City of London
The City of London is England’s smallest ceremonial county, Britain’s second smallest city and the ancient core of our capital. It has been administered as a separate entity since 886, and is run by the only completely autonomous local authority in the capital, the City of London (formerly known as the Corporation of London). The authority is headed by a Lord Mayor who is elected annually to preside over the City’s governing bodies, the Court of the Common Council and the Court of Aldermen
In the medieval period, the City was London, whilst Westminster was simply a neighbouring village. As the metropolis grew outside the City’s boundaries, the surrounding villages were enveloped and Greater London was formed.
The City used to have a significantly larger population, standing at some 208 000 in the early 1700s. However many of the City’s residential buildings have since been converted or knocked down to make way for commercial offices, and the City has developed into a major business centre, housing the London Stock Exchange and many of the world’s biggest global finance companies. As a result, fewer than 10 000 people live in the City, and whilst the area bustles with workers during the week, at the weekends it can become so quiet that many of the shops shut.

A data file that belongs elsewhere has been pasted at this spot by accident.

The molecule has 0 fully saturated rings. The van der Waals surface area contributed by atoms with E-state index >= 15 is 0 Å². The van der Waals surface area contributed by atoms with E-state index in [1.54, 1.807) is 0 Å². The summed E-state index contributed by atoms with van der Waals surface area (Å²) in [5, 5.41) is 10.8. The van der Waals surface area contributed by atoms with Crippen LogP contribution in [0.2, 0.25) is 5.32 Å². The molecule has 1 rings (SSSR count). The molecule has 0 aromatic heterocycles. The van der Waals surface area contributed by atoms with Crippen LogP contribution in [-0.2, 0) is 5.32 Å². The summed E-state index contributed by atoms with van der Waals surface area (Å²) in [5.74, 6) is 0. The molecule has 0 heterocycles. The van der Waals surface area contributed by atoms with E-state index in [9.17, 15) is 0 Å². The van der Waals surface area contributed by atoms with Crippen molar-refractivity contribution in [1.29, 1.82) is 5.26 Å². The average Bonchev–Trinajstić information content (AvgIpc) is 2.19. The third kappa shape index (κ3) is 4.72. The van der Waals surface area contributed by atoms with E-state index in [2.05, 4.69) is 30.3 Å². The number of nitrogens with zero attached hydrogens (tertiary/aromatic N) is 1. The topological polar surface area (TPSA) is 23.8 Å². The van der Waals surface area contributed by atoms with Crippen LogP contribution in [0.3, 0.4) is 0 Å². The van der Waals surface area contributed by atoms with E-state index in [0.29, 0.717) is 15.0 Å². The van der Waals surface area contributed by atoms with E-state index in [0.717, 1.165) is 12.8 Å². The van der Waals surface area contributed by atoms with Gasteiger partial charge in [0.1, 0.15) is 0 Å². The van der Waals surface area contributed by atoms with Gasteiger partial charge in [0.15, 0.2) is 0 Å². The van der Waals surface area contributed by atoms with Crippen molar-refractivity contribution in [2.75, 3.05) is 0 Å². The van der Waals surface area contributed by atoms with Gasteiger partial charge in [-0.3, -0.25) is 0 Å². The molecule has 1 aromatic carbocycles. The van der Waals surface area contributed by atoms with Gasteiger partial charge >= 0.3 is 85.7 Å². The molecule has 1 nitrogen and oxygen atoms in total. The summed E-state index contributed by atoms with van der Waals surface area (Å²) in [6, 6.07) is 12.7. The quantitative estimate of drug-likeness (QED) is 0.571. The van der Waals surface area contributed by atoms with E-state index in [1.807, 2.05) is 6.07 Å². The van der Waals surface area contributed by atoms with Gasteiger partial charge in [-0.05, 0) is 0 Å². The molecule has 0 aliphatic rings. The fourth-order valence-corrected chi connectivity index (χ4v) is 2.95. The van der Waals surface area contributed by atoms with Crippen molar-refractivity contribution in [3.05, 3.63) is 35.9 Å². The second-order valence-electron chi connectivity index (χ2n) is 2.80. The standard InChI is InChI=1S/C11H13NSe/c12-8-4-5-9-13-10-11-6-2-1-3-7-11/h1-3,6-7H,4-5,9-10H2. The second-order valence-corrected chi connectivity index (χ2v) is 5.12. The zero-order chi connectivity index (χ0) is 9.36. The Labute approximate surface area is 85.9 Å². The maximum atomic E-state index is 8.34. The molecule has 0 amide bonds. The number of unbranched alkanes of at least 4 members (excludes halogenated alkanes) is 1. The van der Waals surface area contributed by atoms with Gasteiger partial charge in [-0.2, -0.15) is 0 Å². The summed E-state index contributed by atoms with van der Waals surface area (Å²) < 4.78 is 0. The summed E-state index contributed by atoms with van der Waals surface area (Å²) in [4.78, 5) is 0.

Did you know?
Famous pantomime character, Dick Whittington, was based on real life Lord Mayor of London, Richard Whittington. Richard Whittington was elected Mayor four times (in 1397, 1398, 1406 and 1419). However, there is no evidence to show that the real Whittington had a cat!
The UK’s first skyscraper was built in the City. It was named the Natwest Tower (since renamed Tower 42) and is 600ft high. It was Britain’s tallest building for ten years until Canary Wharf’s One Canada Square was constructed.
The Great Fire of London in 1666 destroyed many of the buildings in the City, including St Paul’s Cathedral and the homes of an estimated 70 000 residents. Following the fire, Charles II commissioned a monument to be built near where the fire started to commemorate the event. It was designed by Christopher Wren, and is known as ‘The Monument’ after which the nearby tube station is named.